If you want to see some affordable, stiff, light boats, check out millbrookboats.com . The one-man builder crew, Kaz, makes them with S-glass outside, Kevlar inside, and most are vacuum bagged. Only thing is, his selection of flatwater boats is limited.
Nova Craft DOES NOT use R-84
That’s taken right off of page 13 their 2011 “Waterlines” catalog.
In their words, Royalex is the heavier “expedition” grade and Royalite is the standard grade of ABS sheet material. They custom order their ABS sheet material to meet their specifications.
R-84 is merely one of the component layers of the ABS sheeting used by other manufacturers, it is not a type of ABS.
Tim Murphy AKA “Goobs”
Royalite vs Royalex Lite
It can get confusing because of the similarity between the terms Royalite (R84) and Royalex Lite (lightweight “real” Royalex) Actually, Nova Craft in the Waterlines article does not use the term Royalite, they say Royalex Lite.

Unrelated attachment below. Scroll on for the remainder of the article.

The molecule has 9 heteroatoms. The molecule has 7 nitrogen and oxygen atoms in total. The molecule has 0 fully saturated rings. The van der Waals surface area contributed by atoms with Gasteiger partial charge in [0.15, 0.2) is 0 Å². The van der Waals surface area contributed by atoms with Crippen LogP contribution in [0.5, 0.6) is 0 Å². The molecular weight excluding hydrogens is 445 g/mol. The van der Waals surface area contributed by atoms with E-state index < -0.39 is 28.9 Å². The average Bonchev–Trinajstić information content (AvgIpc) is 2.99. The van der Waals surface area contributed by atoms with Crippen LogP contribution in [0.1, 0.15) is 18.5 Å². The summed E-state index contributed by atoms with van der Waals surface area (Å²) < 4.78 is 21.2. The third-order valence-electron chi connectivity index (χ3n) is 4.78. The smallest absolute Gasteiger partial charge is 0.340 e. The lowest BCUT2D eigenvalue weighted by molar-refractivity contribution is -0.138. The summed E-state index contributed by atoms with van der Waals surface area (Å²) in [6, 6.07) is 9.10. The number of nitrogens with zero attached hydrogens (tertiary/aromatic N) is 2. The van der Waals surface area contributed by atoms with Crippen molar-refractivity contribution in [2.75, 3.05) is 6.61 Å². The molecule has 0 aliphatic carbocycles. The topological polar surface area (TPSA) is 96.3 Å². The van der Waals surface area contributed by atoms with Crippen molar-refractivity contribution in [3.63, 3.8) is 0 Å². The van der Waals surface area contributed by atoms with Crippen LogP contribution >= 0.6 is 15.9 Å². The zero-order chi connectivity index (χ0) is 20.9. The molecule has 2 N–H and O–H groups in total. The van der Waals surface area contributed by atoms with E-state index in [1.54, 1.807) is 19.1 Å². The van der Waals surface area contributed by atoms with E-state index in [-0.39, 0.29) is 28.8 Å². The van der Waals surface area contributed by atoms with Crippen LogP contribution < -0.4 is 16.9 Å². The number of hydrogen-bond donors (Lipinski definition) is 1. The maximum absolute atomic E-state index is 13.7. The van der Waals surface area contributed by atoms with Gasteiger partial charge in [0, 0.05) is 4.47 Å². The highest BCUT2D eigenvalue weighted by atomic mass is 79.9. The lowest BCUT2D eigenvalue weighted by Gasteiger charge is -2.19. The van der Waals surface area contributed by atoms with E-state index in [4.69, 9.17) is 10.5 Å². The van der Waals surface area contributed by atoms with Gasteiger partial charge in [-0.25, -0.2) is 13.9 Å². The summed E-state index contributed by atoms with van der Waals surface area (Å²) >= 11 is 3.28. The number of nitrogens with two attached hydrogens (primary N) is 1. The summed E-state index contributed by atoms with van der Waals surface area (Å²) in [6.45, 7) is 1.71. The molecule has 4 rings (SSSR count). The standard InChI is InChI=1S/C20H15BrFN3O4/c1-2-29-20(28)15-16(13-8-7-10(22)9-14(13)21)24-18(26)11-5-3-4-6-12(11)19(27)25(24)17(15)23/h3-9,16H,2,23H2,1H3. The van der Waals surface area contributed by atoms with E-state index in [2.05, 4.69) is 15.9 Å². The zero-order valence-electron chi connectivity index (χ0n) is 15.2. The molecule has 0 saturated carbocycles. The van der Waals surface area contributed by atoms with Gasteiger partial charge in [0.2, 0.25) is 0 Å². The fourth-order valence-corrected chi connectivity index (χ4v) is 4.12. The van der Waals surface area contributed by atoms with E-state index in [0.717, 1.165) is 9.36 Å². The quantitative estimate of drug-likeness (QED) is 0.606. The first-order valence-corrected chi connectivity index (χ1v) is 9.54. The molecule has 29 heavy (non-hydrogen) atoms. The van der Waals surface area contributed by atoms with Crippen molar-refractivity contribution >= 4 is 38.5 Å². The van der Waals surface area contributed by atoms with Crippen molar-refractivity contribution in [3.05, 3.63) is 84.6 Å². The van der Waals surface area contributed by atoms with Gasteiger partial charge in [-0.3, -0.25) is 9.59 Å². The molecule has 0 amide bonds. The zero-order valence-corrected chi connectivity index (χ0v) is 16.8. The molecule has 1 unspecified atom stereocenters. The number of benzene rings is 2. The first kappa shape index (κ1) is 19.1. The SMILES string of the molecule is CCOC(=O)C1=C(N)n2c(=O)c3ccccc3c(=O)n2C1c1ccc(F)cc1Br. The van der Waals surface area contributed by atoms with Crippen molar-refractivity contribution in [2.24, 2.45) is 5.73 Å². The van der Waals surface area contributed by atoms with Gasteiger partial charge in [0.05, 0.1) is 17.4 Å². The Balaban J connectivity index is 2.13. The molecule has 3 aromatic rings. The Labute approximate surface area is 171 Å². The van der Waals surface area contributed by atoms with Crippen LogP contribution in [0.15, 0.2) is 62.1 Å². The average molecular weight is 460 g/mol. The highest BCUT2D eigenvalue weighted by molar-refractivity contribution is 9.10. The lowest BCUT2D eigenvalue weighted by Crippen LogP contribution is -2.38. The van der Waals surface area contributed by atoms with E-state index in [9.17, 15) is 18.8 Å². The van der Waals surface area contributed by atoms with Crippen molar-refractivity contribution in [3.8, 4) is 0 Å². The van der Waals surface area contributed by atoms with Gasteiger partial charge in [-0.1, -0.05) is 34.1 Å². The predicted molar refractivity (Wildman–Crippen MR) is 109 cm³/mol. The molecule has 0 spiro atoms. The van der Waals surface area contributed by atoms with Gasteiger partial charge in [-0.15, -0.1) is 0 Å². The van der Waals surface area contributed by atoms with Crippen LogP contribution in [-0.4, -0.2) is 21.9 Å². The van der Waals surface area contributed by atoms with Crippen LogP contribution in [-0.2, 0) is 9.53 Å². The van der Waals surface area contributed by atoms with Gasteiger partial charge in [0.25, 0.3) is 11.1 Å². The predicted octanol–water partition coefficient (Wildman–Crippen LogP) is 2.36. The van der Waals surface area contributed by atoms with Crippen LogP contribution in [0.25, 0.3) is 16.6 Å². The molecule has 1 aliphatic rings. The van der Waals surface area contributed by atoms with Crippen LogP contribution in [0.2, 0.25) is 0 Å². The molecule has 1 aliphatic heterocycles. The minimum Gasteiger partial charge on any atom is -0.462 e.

Had a R-84 Mohawk Solo 14
The outer layer wasn’t very durable, but was easily repairable. I used mine on rocky Ozark streams. The weight savings was about 5 lbs and it was about $150 cheaper, as I recall. It was worth the weight savings and money savings for me. NOW, Mohawks sell the boats at almost the same price. The thing is, the way I used mine, I would have eventually had to add skid plates and fiberglass patches to a ROYALEX boat too; albeit, probably later. So the weight savings may be enough to sway me.
As for oil canning and flexibility with the R-84, all I have to go on is that boat. It was not an issue, but may have been had it been a wide, flat bottom boat?
BTW, I didn’t put on skid plates until I had wear through of the outer layer. Thanks to people here at P.net like g2d, I learned that heavy, big, kevlar skid plates are a poor substitute for fiberglass for the job. I had a few lbs of fiberglass on it when I sold it a few years back! It was ugly, but no worse for all the wear, and is still being used after 10 years of HEAVY use. Hope that helps you! WW